AWS This Week

AWS This Week: AWS Clean Rooms preview & Network Firewall IPv6 support

Episode description

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David is back with your AWS news! In AWS announcements this week, AWS Clean Rooms is now in preview, AWS Network Firewall now has full IPv6 support, there’s a new maximum concurrency feature for Lambda and SQS, and the Serverless Application Model (SAM) integrates with CloudFormation Linter.

Introduction to AWS updates (0:00)
AWS Clean Rooms in preview (0:41)
AWS Network Firewall full IPv6 support (1:32)
New maximum concurrency feature for AWS Lambda and AWS SQS (2:05)
SAM integrates with CloudFormation Linter (3:12)

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Series description

Join our ACG hosts as they recap the most important developments in the AWS world from the past week. Keeping up with ever-changing world of cloud can be difficult, so let us do the hard work sifting through announcements to bring you the best of what's new with AWS This Week.

Hello Cloud Gurus and welcome to AWS  This Week. We have some very exciting   AWS updates to share with you this week,  including first announced at re:Invent 2022,   AWS Clean Rooms is now available for preview. AWS  announces Network Firewall now has IPv6 support.   There's a new maximum concurrency feature for  Lambda and SQS, and Serverless Application   Model integrates with CloudFormation Linter.  I'm David Blocher and this is AWS This Week.   One of the many data security announcements from  last year's re:Invent was a first look at a new   service called AWS Clean Rooms. This week AWS  announced that you can get hands-on with Clean   Rooms as it's now available for preview in 11  different regions. Clean Rooms are designed to  

keep your business data secret and safe while  still allowing analysts to draw insights from   your collective data, invite collaborators,  and finally control what data and queries can   be used by each Clean Room participant. This is  a great new secure way to collaborate on data   insights while making sure your sensitive  data remains secure and encrypted during   analysis. This will be great for marketing  and advertising campaign analysis, or any case   where you want to collaborate on data analysis  without exposing all of the underlying data.   In other security news, AWS announced this  week that AWS Network Firewall now has full   IPv6 support. Network Firewall is a managed  firewall service that allows you to filter   traffic to and from your VPCs or on-premises  network. You can now enable Network Firewall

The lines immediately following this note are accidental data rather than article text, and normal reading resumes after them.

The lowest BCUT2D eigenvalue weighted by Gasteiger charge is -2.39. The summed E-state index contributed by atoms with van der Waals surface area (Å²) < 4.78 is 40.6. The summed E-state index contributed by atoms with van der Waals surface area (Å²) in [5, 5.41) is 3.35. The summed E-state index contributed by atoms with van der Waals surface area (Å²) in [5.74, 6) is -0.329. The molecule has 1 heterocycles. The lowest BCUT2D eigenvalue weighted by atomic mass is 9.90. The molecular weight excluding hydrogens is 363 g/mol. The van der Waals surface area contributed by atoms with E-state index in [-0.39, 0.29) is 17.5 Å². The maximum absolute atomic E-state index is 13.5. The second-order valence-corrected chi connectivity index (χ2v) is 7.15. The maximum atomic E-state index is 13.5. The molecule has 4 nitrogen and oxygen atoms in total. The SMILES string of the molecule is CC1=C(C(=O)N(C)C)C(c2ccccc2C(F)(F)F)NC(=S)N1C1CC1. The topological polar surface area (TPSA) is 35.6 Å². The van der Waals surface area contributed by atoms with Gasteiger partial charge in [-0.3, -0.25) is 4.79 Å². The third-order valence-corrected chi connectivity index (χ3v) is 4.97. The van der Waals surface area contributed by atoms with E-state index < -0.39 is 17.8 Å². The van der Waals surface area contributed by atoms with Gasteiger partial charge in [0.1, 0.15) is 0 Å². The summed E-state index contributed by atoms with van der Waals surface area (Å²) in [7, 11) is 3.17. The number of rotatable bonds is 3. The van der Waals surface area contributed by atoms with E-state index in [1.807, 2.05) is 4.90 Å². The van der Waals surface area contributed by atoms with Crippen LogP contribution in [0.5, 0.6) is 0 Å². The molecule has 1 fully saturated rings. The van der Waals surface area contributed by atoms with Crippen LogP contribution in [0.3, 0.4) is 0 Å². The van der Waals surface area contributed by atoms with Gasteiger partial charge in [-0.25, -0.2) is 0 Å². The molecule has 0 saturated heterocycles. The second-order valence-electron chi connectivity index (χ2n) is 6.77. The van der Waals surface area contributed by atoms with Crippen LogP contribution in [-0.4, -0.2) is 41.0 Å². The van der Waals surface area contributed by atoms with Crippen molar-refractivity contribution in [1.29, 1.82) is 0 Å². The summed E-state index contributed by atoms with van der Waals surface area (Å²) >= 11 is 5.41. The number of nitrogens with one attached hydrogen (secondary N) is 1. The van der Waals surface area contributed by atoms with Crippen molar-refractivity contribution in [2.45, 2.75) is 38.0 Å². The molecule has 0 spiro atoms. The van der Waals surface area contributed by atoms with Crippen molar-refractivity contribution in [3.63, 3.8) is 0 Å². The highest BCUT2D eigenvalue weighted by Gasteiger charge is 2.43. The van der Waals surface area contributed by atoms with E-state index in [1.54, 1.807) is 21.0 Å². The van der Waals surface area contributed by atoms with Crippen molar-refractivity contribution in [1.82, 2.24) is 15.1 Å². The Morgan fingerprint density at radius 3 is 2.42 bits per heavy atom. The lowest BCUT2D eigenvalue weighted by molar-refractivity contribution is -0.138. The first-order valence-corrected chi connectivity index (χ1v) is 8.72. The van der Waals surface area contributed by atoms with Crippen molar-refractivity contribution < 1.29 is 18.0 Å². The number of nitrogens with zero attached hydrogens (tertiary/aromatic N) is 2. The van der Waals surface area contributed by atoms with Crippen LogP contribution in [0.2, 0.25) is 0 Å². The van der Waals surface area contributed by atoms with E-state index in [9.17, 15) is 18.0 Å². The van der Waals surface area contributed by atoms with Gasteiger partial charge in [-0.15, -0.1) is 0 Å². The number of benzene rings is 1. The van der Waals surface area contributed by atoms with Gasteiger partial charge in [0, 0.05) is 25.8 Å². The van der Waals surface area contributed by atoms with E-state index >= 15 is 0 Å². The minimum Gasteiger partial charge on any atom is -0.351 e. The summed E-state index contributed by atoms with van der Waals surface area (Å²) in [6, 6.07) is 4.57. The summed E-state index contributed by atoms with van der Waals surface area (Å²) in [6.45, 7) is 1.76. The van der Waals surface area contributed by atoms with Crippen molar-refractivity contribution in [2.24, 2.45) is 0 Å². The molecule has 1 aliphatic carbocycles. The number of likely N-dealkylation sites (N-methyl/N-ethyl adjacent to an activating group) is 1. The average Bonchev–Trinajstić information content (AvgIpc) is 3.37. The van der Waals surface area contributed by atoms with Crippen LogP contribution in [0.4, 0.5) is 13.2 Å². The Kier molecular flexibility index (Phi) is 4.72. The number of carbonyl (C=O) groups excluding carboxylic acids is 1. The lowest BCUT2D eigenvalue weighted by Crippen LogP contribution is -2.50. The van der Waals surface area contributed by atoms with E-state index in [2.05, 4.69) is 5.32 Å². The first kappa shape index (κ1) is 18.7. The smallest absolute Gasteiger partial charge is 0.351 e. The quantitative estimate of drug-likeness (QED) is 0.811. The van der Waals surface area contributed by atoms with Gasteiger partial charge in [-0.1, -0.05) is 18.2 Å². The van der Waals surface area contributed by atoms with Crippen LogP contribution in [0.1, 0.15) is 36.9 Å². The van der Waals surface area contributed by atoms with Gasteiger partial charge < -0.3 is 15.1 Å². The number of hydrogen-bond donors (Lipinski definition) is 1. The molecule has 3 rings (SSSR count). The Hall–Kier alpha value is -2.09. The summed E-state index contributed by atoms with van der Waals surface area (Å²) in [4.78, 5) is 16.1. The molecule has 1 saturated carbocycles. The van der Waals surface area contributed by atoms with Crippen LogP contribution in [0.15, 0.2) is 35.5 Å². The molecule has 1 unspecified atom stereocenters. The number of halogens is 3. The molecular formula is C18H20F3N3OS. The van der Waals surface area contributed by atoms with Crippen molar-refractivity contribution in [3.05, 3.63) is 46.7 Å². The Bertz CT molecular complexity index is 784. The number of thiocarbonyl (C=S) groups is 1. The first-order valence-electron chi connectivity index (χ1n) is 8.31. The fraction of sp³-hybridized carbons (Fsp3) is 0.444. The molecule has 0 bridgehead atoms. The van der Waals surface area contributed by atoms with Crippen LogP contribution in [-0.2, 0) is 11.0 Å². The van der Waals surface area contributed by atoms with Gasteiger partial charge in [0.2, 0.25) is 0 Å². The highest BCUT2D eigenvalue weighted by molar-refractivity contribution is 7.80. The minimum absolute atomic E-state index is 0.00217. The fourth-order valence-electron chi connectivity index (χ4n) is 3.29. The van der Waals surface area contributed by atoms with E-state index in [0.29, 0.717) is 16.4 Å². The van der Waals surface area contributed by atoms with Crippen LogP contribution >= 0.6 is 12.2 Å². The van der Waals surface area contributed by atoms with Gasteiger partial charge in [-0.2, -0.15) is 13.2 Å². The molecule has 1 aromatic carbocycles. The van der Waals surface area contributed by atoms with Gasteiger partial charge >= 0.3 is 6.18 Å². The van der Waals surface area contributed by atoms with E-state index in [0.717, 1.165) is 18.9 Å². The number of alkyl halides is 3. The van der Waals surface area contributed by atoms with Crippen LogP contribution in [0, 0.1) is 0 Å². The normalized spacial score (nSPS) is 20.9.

endpoints to filter both IPv4 and IPv6 traffic in  any of your duals stack subnets. On top of that,   this feature comes at no extra cost to those  who want to use this new functionality.   Also, this week AWS announced a quality of life  update that's sneaky exciting for serverless   developers. Scaling out Lambda invocations to  ingest events from an SQS queue has always been   an extremely powerful serverless pattern.  However, some customers run into an issue   with maximum Lambda concurrency when they scale  out to too many concurrent invocations hitting   their account limit. This causes events  from an SQS queue to be sent back to the  

queue or dropped to a dead letter queue. You can set a maximum concurrency limit for   your Lambda function, but this doesn't fix  the issue of dropped messages. This week,   AWS announced per source maximum concurrency  limits for your Lambda functions when ingesting   messages from SQS. This means that you can define  a limit of concurrent Lambda invocations for a   given SQS queue and excess messages will be held  in in the queue until there's capacity for more   concurrent Lambda invocations. This means no  more fiddling with returned messages or dead   letter queues, and a greater degree of control  over your account's Lambda concurrency limit.  

One of my predictions at the top of the year  was that AWS would continue to invest in the   serverless developer experience in 2023. AWS  has already started to deliver announcing an   update to the Serverless Application Model  command line interface that's sure to make   developers' lives easier. The Serverless  Application Model, or SAM for short,   is an infrastructure as code platform that allows  you to define and reuse AWS architecture in simple   JSON or YAML format. This week, AWS announced  a new lint tool that will speed up development   processes by checking your SAM template against  a set of CloudFormation-based rules. Now,   whenever you run the "sam validate" command, you  can optionally lint your template against this   set of rules. This will make it much easier  for SAM users to validate their SAM templates  

before deploying them, saving users lots of time  and money. Thanks for tuning in. That's all for   this week. Keep being awesome. Take care of each  other, and I look forward to seeing you soon.

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